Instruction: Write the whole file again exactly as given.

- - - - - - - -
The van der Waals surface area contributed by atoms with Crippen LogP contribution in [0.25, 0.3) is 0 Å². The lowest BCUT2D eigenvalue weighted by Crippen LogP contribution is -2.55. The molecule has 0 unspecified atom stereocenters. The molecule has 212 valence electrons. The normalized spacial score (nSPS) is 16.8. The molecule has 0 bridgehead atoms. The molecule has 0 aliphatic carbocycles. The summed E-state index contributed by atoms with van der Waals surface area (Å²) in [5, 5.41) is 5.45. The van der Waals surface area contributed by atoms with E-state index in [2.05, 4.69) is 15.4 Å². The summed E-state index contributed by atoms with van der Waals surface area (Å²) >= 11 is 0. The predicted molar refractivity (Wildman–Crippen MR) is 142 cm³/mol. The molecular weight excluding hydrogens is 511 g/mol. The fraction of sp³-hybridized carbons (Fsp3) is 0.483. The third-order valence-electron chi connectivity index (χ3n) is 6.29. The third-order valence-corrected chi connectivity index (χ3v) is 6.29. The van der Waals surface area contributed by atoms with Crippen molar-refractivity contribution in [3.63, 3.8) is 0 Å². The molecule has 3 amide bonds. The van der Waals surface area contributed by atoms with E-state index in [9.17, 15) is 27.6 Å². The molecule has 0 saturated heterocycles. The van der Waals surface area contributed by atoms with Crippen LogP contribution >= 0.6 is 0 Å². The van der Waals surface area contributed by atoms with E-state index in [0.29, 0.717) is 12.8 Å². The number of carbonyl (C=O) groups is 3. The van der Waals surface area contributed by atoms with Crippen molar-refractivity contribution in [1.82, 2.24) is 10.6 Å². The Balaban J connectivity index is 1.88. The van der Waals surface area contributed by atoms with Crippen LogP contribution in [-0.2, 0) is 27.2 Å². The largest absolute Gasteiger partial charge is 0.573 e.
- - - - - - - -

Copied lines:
The van der Waals surface area contributed by atoms with Crippen LogP contribution in [0.25, 0.3) is 0 Å². The lowest BCUT2D eigenvalue weighted by Crippen LogP contribution is -2.55. The molecule has 0 unspecified atom stereocenters. The molecule has 212 valence electrons. The normalized spacial score (nSPS) is 16.8. The molecule has 0 bridgehead atoms. The molecule has 0 aliphatic carbocycles. The summed E-state index contributed by atoms with van der Waals surface area (Å²) in [5, 5.41) is 5.45. The van der Waals surface area contributed by atoms with E-state index in [2.05, 4.69) is 15.4 Å². The summed E-state index contributed by atoms with van der Waals surface area (Å²) >= 11 is 0. The predicted molar refractivity (Wildman–Crippen MR) is 142 cm³/mol. The molecular weight excluding hydrogens is 511 g/mol. The fraction of sp³-hybridized carbons (Fsp3) is 0.483. The third-order valence-electron chi connectivity index (χ3n) is 6.29. The third-order valence-corrected chi connectivity index (χ3v) is 6.29. The van der Waals surface area contributed by atoms with Crippen molar-refractivity contribution in [3.63, 3.8) is 0 Å². The molecule has 3 amide bonds. The van der Waals surface area contributed by atoms with E-state index in [9.17, 15) is 27.6 Å². The molecule has 0 saturated heterocycles. The van der Waals surface area contributed by atoms with Crippen LogP contribution >= 0.6 is 0 Å². The van der Waals surface area contributed by atoms with E-state index in [0.29, 0.717) is 12.8 Å². The number of carbonyl (C=O) groups is 3. The van der Waals surface area contributed by atoms with Crippen molar-refractivity contribution in [1.82, 2.24) is 10.6 Å². The Balaban J connectivity index is 1.88. The van der Waals surface area contributed by atoms with Crippen LogP contribution in [-0.2, 0) is 27.2 Å². The largest absolute Gasteiger partial charge is 0.573 e.